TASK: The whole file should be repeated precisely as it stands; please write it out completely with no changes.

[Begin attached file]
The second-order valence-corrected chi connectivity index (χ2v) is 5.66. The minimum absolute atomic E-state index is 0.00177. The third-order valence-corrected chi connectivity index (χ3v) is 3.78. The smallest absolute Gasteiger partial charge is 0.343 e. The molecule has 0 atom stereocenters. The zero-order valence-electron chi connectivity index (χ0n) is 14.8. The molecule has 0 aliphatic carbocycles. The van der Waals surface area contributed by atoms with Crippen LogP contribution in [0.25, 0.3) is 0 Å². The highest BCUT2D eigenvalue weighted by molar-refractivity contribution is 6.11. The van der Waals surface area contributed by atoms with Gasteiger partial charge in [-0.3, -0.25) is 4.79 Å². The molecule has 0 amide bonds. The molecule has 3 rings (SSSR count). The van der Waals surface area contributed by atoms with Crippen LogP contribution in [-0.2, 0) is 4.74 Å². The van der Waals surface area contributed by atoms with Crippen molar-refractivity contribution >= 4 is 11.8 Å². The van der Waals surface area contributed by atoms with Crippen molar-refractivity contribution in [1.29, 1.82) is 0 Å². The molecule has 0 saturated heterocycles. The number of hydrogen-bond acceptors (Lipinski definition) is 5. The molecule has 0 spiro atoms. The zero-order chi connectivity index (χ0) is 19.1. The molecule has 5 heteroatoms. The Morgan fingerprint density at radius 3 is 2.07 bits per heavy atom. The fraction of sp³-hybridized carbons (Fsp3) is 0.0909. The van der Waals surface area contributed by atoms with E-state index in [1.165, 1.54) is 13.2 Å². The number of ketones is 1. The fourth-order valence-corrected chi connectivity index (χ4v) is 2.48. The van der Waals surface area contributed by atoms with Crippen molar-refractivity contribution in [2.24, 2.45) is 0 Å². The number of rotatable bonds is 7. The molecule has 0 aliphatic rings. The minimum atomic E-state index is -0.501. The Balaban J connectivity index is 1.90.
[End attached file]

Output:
The second-order valence-corrected chi connectivity index (χ2v) is 5.66. The minimum absolute atomic E-state index is 0.00177. The third-order valence-corrected chi connectivity index (χ3v) is 3.78. The smallest absolute Gasteiger partial charge is 0.343 e. The molecule has 0 atom stereocenters. The zero-order valence-electron chi connectivity index (χ0n) is 14.8. The molecule has 0 aliphatic carbocycles. The van der Waals surface area contributed by atoms with Crippen LogP contribution in [0.25, 0.3) is 0 Å². The highest BCUT2D eigenvalue weighted by molar-refractivity contribution is 6.11. The van der Waals surface area contributed by atoms with Gasteiger partial charge in [-0.3, -0.25) is 4.79 Å². The molecule has 0 amide bonds. The molecule has 3 rings (SSSR count). The van der Waals surface area contributed by atoms with Crippen LogP contribution in [-0.2, 0) is 4.74 Å². The van der Waals surface area contributed by atoms with Crippen molar-refractivity contribution >= 4 is 11.8 Å². The van der Waals surface area contributed by atoms with Crippen molar-refractivity contribution in [1.29, 1.82) is 0 Å². The molecule has 0 saturated heterocycles. The number of hydrogen-bond acceptors (Lipinski definition) is 5. The molecule has 0 spiro atoms. The zero-order chi connectivity index (χ0) is 19.1. The molecule has 5 heteroatoms. The Morgan fingerprint density at radius 3 is 2.07 bits per heavy atom. The fraction of sp³-hybridized carbons (Fsp3) is 0.0909. The van der Waals surface area contributed by atoms with E-state index in [1.165, 1.54) is 13.2 Å². The number of ketones is 1. The fourth-order valence-corrected chi connectivity index (χ4v) is 2.48. The van der Waals surface area contributed by atoms with Crippen molar-refractivity contribution in [2.24, 2.45) is 0 Å². The number of rotatable bonds is 7. The molecule has 0 aliphatic rings. The minimum atomic E-state index is -0.501. The Balaban J connectivity index is 1.90.